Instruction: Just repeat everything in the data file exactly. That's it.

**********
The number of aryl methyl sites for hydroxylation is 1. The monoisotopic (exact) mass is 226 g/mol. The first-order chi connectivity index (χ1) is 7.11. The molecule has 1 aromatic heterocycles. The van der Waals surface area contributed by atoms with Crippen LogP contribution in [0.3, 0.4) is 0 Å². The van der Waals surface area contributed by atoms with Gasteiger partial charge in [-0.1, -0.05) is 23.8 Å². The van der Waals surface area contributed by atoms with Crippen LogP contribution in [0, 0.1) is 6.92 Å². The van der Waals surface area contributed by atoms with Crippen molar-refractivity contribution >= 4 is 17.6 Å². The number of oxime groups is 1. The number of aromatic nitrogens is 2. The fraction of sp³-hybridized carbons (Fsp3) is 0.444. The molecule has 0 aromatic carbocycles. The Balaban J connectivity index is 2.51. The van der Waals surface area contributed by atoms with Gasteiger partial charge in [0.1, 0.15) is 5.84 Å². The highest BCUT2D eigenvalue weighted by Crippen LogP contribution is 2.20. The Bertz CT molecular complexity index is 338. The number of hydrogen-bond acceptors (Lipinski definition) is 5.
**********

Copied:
The number of aryl methyl sites for hydroxylation is 1. The monoisotopic (exact) mass is 226 g/mol. The first-order chi connectivity index (χ1) is 7.11. The molecule has 1 aromatic heterocycles. The van der Waals surface area contributed by atoms with Crippen LogP contribution in [0.3, 0.4) is 0 Å². The van der Waals surface area contributed by atoms with Gasteiger partial charge in [-0.1, -0.05) is 23.8 Å². The van der Waals surface area contributed by atoms with Crippen LogP contribution in [0, 0.1) is 6.92 Å². The van der Waals surface area contributed by atoms with Crippen molar-refractivity contribution >= 4 is 17.6 Å². The number of oxime groups is 1. The number of aromatic nitrogens is 2. The fraction of sp³-hybridized carbons (Fsp3) is 0.444. The molecule has 0 aromatic carbocycles. The Balaban J connectivity index is 2.51. The van der Waals surface area contributed by atoms with Gasteiger partial charge in [0.1, 0.15) is 5.84 Å². The highest BCUT2D eigenvalue weighted by Crippen LogP contribution is 2.20. The Bertz CT molecular complexity index is 338. The number of hydrogen-bond acceptors (Lipinski definition) is 5.